Shashiji was very urbane, sophisticated and westernised.
I was travelling when Shashi Kapoor passed away. Suddenly, as I land, I’m bombarded with a million messages and calls, asking me my thoughts on him passing away. But that was so long ago! I didn’t even have the time to collect my thoughts on him passing away.
Shashiji and I didn’t do that many films together. I did Abhinetri with him, when I had just started my career. We had a wonderful time shooting for the film. I remember the song Sa Re Ga Ma Pa, where my character had to teach Shashiji’s how to sing and dance. And it was hilarious because he was far more experienced than I was!
The interesting thing is that my debut, Sapnon Ka Saudagar, was with Shashiji’s brother Raj Kapoor saab, and then there I was working with Shashiji. I also did a film, Andaz, with the late Shammi Kapoorji. So, I worked with all three brothers, who were very different from one another.
Shashiji was very urbane, sophisticated and westernised. During Abhinetri, he put me at ease with his pranks and jokes. He was always full of fun, yet never discourteous. I never felt like I was working with an established actor.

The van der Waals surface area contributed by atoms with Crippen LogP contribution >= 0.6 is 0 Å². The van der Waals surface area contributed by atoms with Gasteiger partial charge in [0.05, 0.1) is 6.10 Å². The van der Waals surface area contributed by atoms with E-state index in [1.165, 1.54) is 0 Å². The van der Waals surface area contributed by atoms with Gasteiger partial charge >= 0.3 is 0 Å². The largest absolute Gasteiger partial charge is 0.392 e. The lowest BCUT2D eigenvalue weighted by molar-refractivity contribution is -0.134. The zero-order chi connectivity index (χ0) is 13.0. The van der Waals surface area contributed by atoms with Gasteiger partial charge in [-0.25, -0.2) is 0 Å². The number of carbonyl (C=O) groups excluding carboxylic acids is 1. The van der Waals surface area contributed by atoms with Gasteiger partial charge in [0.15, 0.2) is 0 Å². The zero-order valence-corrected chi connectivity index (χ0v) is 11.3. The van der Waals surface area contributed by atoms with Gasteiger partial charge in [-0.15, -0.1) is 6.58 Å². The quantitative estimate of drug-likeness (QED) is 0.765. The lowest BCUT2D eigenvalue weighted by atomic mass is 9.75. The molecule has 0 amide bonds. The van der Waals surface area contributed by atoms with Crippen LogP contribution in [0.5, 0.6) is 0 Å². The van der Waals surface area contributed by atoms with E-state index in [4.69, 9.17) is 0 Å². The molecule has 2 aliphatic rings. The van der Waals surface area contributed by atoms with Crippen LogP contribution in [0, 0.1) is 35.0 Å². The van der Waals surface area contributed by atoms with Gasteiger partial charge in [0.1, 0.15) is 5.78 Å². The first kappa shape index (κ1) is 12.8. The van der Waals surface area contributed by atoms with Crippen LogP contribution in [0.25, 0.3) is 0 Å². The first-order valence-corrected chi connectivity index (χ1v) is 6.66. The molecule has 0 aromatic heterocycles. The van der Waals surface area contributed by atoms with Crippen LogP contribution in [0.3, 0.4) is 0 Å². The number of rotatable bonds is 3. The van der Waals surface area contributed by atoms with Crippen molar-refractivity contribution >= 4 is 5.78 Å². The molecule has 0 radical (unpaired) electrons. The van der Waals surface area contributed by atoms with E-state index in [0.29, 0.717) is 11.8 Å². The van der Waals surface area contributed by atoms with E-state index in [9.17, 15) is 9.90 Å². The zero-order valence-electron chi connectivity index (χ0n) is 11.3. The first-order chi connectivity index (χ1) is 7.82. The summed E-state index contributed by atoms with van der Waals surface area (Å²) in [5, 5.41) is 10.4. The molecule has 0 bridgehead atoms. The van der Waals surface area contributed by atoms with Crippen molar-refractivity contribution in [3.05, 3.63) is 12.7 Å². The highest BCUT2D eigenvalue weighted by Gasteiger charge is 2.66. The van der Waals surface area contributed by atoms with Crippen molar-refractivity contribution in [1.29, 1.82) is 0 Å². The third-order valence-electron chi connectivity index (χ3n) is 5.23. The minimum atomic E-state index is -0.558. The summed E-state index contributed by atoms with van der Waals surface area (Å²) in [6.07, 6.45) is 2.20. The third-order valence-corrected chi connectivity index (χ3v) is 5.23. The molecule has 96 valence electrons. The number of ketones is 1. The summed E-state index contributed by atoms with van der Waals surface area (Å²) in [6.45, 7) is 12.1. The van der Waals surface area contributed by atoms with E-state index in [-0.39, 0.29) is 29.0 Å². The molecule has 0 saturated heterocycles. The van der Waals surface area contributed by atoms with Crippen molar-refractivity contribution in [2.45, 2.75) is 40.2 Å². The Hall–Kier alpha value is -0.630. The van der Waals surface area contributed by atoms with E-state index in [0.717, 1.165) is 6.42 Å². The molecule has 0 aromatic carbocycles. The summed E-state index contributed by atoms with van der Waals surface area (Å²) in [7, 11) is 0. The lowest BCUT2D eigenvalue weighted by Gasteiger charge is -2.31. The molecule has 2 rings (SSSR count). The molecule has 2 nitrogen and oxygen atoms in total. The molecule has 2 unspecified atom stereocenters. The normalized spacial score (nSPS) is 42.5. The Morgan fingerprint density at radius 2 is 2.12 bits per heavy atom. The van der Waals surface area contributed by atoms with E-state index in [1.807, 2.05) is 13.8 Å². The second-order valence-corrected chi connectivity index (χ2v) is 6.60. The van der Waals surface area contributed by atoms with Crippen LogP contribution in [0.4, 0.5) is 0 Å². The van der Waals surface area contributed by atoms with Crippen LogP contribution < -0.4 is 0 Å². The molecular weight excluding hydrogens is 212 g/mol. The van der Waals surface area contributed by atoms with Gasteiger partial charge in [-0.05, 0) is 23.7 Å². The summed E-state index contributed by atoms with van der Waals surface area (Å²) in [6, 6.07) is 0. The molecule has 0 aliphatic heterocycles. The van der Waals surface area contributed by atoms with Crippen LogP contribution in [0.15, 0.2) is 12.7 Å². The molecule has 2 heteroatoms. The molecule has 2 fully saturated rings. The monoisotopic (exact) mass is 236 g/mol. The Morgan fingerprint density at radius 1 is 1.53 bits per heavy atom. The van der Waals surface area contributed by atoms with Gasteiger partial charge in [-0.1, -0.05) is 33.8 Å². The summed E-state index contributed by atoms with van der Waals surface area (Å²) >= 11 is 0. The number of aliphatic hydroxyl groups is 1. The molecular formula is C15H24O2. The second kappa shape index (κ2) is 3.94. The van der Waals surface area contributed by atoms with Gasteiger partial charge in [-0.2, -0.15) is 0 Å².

I went on to do Naach Uthe Sansar and Jahan Pyar Mile with Shashiji. Though they were great films, none of them clicked. And producers were reluctant to cast us together, until Trishul, when Yash Chopraji cast us again. We met with the same warmth, even after so many years.
Shashiji was a class apart. He knew how to treat a lady. When I worked with him, I was sure of being comfortable on the sets. I wish I had done more films with him. I think heroines like Rakhee and Rekha ended up doing more movies with Shashiji.